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Connecting Canada and Europe through quantum satellite communication

University of Waterloo professor Dr. Thomas Jennewein has his sights set high and wide — specifically on a quantum satellite orbiting high above the Earth to connect Canada and Europe via a secure quantum communication link. A new HyperSpace collaboration envisions secure quantum connections across the Atlantic Ocean.

HyperSpace, a recently started three-year collaboration between researchers and funding partners in Canada and Europe, including Jennewein’s team at Waterloo, are aiming to bring this dream to fruition. The goal of the collaboration is to demonstrate the feasibility of a transatlantic quantum satellite link capable of distributing photons entangled in multiple ways between quantum ground stations located in Canada and Europe. The teams will focus on research into integrated quantum photonics and optical space communications, including novel protocols and quantum link technologies.

“By the end of the HyperSpace project, we want to have the satellite mission architecture ready, in essence to present a ‘how to’ guide for an EU-Canada quantum satellite mission,” says Jennewein, a faculty member in the Department of Physics and Astronomy and Institute for Quantum Computing (IQC). “We want to identify the potential technological bottlenecks, so we know to prioritize these areas as we work to make this future satellite a reality.”

Entanglement distribution is a crucial component to building the future "quantum internet" which will be a secure global quantum communication network. The HyperSpace satellite is envisioned as a double link node with two independent telescopes onboard the satellite. This dual link allows for the distribution of entangled photons simultaneously between widely separated quantum ground stations. Logistically, for the HyperSpace satellite to be capable of a transatlantic link, it needs to have a high orbit, which means the photons are highly likely to be lost as they travel from space to the ground. To solve this problem, the HyperSpace research teams are investigating how to make these longer satellite links feasible, by sending photons that are entangled in multiple degrees of freedom (frequency, time, polarisation), since they are more robust against loss and subsequent errors.

One of the use cases of the HyperSpace satellite is to create an encryption link between two quantum ground stations via quantum key distribution (QKD). QKD is a cryptographic communication method whose security is theoretically guaranteed by the principles of quantum mechanics, which enables two parties to generate a shared “secret key” which can then be used to encrypt and decrypt publicly shared messages.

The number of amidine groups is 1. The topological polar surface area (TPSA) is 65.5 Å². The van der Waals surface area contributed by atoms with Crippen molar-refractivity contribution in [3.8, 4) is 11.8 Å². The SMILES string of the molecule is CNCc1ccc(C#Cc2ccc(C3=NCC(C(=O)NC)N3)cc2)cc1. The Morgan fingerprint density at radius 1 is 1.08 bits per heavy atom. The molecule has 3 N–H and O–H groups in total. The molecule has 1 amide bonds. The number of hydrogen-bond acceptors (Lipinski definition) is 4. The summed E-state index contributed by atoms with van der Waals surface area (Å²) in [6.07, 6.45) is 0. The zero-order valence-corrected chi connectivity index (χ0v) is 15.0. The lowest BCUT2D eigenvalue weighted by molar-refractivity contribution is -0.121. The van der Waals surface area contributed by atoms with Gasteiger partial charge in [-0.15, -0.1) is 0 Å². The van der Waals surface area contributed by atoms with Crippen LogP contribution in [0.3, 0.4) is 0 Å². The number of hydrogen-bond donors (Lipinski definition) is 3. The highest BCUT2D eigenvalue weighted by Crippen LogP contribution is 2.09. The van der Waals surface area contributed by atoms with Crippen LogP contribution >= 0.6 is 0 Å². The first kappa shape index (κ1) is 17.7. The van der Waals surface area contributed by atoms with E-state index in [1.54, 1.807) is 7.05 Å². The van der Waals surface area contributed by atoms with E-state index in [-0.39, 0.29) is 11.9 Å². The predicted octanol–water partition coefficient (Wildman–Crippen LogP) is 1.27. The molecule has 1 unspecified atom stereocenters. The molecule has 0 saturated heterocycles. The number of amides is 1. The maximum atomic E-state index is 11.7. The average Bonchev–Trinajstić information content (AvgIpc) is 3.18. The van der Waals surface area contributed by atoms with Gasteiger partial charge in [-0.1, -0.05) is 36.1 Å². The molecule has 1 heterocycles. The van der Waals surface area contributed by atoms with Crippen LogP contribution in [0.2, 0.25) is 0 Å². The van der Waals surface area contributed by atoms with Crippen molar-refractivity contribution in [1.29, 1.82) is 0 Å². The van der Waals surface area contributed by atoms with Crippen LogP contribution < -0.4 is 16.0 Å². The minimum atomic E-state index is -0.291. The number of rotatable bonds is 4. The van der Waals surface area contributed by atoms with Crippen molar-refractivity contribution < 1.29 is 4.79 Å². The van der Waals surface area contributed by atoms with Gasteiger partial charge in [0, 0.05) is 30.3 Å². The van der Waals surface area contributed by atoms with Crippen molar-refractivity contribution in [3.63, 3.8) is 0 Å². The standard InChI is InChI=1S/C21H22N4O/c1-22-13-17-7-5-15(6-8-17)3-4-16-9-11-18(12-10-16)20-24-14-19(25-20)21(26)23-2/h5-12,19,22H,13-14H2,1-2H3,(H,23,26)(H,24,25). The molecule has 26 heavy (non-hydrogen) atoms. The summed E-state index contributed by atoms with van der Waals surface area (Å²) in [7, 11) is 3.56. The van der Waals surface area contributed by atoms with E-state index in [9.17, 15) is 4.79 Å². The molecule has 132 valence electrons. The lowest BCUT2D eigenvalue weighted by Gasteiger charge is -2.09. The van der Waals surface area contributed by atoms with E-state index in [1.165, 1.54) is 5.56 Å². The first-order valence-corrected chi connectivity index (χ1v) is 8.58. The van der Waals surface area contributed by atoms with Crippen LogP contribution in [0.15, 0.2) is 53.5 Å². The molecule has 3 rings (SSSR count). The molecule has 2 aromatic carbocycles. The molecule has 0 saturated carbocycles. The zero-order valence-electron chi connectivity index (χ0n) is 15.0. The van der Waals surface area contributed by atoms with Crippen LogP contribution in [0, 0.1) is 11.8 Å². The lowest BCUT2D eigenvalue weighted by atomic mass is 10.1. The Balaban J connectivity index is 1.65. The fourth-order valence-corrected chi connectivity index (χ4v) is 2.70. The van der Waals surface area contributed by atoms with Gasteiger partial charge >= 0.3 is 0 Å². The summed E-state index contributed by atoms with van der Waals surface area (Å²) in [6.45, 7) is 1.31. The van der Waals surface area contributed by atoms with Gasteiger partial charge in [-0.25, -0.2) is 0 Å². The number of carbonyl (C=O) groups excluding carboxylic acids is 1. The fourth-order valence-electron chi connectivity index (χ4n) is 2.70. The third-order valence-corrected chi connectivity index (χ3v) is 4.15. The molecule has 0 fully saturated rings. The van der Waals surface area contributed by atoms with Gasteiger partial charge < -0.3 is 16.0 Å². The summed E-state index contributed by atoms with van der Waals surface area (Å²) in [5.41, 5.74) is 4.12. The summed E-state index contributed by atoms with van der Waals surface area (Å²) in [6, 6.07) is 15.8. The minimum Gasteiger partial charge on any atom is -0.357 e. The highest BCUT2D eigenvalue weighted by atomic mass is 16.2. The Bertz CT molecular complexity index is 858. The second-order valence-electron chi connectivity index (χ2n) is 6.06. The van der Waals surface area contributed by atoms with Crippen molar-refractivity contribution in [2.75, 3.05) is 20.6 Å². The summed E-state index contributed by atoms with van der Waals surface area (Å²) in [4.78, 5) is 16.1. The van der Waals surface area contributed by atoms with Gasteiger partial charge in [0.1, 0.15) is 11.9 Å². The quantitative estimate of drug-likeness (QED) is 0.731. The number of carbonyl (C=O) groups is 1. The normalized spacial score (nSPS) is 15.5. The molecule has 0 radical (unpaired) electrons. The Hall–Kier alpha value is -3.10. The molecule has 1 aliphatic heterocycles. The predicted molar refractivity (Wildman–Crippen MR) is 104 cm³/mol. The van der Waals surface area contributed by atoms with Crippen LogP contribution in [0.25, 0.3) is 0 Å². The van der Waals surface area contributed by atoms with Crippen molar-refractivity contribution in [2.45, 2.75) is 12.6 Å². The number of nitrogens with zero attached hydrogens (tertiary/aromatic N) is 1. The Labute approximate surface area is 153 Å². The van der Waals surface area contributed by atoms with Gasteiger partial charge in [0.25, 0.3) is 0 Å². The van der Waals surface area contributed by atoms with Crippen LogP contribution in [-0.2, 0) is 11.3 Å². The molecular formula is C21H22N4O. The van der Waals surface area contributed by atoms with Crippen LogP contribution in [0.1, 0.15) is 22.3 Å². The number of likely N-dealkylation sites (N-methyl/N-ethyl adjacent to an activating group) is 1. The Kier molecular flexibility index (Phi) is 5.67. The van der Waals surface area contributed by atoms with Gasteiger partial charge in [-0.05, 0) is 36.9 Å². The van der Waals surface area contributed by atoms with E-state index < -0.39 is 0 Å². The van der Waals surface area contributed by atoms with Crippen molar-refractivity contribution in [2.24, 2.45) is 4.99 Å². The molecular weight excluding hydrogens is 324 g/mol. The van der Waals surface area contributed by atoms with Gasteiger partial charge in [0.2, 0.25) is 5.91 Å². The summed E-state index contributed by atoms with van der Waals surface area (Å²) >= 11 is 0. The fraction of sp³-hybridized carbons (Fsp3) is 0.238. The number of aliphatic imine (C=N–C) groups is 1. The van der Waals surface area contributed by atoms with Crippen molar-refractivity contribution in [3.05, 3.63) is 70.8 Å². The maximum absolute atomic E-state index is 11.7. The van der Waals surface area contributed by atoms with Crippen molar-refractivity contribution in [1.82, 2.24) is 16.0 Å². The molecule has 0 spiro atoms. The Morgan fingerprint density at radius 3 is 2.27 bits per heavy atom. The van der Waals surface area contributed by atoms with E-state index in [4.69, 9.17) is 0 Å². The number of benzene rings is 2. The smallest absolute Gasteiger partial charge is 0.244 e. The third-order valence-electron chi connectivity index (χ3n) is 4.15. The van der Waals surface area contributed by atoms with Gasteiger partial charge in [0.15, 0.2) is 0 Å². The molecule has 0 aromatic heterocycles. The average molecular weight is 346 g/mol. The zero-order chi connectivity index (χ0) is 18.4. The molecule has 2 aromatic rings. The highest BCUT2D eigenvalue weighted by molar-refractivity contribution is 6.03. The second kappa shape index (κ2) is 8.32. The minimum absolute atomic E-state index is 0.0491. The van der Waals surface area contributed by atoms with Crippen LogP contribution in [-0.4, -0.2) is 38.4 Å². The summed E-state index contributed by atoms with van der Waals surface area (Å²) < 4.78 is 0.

Jennewein and members of his Quantum Photonics Lab are leading the planning and development work for the HyperSpace mission requirements, as well as providing technical support for testing the novel technologies. Jennewein’s team at IQC is already well-versed in quantum satellite technology, having previously demonstrated free-space QKD to a moving receiver, which led to the current Canadian Space Agency’s Quantum EncrYption and Science Satellite (QEYSSat) mission, slated to launch in 2025. QEYSSat is a low Earth orbiting satellite that will demonstrate satellite QKD between quantum ground stations at the University of Waterloo and the Canadian Space Agency in Saint-Hubert, Quebec. Jennewein is the QEYSSat science team principal investigator.

“As an Austrian now researching in Canada, it has been my dream to connect Canada and Europe through quantum communications,” says Jennewein. “A connection like this is a huge stepping-stone to advancing today’s wired internet and could help build the quantum internet.”

The HyperSpace collaboration is co-funded by the Natural Sciences and Engineering Council of Canada (NSERC) and the European Union (within the Horizon Europe program). Jennewein’s projects contribute to the Canadian effort to build a Quantum Communication Infrastructure and align strongly with the goals of the National Quantum Strategy.

Collaborating institutes include the University of Waterloo, the University of Toronto and the Institut national de la recherche scientifique in Canada, the Fraunhofer Institute for Applied Optics and Precision Engineering (IOF) in Germany, the Universitŕ degli Studi di Pavia and Universitŕ degli Studi di Padova in Italy, the Commissariat ŕ l’énergie atomique et aux énergies alternatives CEA-LETI in France, and the Vienna University of Technology in Austria.

This article was adapted and republished with permission from the University of Waterloo.